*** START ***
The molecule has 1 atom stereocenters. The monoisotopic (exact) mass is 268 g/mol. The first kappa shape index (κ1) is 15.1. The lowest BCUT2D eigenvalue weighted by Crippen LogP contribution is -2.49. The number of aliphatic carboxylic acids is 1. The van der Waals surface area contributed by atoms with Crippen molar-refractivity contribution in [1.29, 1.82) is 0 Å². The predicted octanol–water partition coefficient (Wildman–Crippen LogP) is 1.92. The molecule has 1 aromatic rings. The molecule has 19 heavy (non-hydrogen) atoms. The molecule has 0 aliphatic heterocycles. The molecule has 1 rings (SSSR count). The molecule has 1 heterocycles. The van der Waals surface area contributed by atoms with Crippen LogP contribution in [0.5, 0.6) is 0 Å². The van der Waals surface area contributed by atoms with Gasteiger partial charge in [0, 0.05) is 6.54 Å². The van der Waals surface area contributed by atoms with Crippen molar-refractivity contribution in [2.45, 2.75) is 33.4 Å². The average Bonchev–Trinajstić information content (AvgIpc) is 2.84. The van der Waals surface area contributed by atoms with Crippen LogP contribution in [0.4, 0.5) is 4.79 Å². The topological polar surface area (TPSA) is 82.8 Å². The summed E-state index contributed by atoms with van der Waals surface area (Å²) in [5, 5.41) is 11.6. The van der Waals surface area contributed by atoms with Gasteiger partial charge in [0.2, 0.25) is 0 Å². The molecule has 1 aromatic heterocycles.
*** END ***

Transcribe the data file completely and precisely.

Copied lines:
The molecule has 1 atom stereocenters. The monoisotopic (exact) mass is 268 g/mol. The first kappa shape index (κ1) is 15.1. The lowest BCUT2D eigenvalue weighted by Crippen LogP contribution is -2.49. The number of aliphatic carboxylic acids is 1. The van der Waals surface area contributed by atoms with Crippen molar-refractivity contribution in [1.29, 1.82) is 0 Å². The predicted octanol–water partition coefficient (Wildman–Crippen LogP) is 1.92. The molecule has 1 aromatic rings. The molecule has 19 heavy (non-hydrogen) atoms. The molecule has 0 aliphatic heterocycles. The molecule has 1 rings (SSSR count). The molecule has 1 heterocycles. The van der Waals surface area contributed by atoms with Crippen LogP contribution in [0.5, 0.6) is 0 Å². The van der Waals surface area contributed by atoms with Gasteiger partial charge in [0, 0.05) is 6.54 Å². The van der Waals surface area contributed by atoms with Crippen molar-refractivity contribution in [2.45, 2.75) is 33.4 Å². The average Bonchev–Trinajstić information content (AvgIpc) is 2.84. The van der Waals surface area contributed by atoms with Crippen LogP contribution in [0.4, 0.5) is 4.79 Å². The topological polar surface area (TPSA) is 82.8 Å². The summed E-state index contributed by atoms with van der Waals surface area (Å²) in [5, 5.41) is 11.6. The van der Waals surface area contributed by atoms with Gasteiger partial charge in [0.2, 0.25) is 0 Å². The molecule has 1 aromatic heterocycles.